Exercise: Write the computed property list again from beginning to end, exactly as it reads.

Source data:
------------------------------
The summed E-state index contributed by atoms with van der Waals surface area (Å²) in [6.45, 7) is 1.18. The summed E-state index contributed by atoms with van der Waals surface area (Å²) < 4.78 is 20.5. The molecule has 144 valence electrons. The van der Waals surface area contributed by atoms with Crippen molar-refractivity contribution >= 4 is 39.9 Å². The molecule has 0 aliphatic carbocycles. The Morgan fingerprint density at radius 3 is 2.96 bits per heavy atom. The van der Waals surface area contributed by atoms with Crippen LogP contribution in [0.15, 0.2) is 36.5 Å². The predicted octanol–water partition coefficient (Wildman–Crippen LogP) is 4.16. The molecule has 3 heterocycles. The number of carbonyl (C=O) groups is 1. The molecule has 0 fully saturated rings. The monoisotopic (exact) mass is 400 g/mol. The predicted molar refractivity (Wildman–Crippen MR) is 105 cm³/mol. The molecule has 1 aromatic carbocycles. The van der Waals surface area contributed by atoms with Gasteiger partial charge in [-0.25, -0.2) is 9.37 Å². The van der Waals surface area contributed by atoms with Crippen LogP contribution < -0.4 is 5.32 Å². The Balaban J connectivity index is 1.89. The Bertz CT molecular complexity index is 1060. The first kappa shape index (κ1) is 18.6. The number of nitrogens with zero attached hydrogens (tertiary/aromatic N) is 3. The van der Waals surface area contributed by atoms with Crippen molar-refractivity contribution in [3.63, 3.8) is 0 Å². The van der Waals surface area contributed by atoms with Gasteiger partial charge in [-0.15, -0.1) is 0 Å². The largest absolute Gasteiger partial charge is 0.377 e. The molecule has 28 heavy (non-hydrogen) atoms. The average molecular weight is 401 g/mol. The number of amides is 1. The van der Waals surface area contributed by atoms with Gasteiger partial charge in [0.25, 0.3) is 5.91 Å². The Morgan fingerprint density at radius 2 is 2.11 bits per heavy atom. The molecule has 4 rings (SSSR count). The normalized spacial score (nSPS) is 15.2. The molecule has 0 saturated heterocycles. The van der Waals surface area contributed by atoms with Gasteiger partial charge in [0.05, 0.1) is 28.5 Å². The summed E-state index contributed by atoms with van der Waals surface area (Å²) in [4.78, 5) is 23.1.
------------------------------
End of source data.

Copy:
The summed E-state index contributed by atoms with van der Waals surface area (Å²) in [6.45, 7) is 1.18. The summed E-state index contributed by atoms with van der Waals surface area (Å²) < 4.78 is 20.5. The molecule has 144 valence electrons. The van der Waals surface area contributed by atoms with Crippen molar-refractivity contribution >= 4 is 39.9 Å². The molecule has 0 aliphatic carbocycles. The Morgan fingerprint density at radius 3 is 2.96 bits per heavy atom. The van der Waals surface area contributed by atoms with Crippen LogP contribution in [0.15, 0.2) is 36.5 Å². The predicted octanol–water partition coefficient (Wildman–Crippen LogP) is 4.16. The molecule has 3 heterocycles. The number of carbonyl (C=O) groups is 1. The molecule has 0 fully saturated rings. The monoisotopic (exact) mass is 400 g/mol. The predicted molar refractivity (Wildman–Crippen MR) is 105 cm³/mol. The molecule has 1 aromatic carbocycles. The van der Waals surface area contributed by atoms with Gasteiger partial charge in [-0.25, -0.2) is 9.37 Å². The van der Waals surface area contributed by atoms with Crippen LogP contribution < -0.4 is 5.32 Å². The Balaban J connectivity index is 1.89. The Bertz CT molecular complexity index is 1060. The first kappa shape index (κ1) is 18.6. The number of nitrogens with zero attached hydrogens (tertiary/aromatic N) is 3. The van der Waals surface area contributed by atoms with Crippen molar-refractivity contribution in [3.63, 3.8) is 0 Å². The van der Waals surface area contributed by atoms with Gasteiger partial charge in [-0.15, -0.1) is 0 Å². The largest absolute Gasteiger partial charge is 0.377 e. The molecule has 28 heavy (non-hydrogen) atoms. The average molecular weight is 401 g/mol. The number of amides is 1. The van der Waals surface area contributed by atoms with Gasteiger partial charge in [0.25, 0.3) is 5.91 Å². The Morgan fingerprint density at radius 2 is 2.11 bits per heavy atom. The molecule has 4 rings (SSSR count). The normalized spacial score (nSPS) is 15.2. The molecule has 0 saturated heterocycles. The van der Waals surface area contributed by atoms with Gasteiger partial charge in [0.05, 0.1) is 28.5 Å². The summed E-state index contributed by atoms with van der Waals surface area (Å²) in [4.78, 5) is 23.1.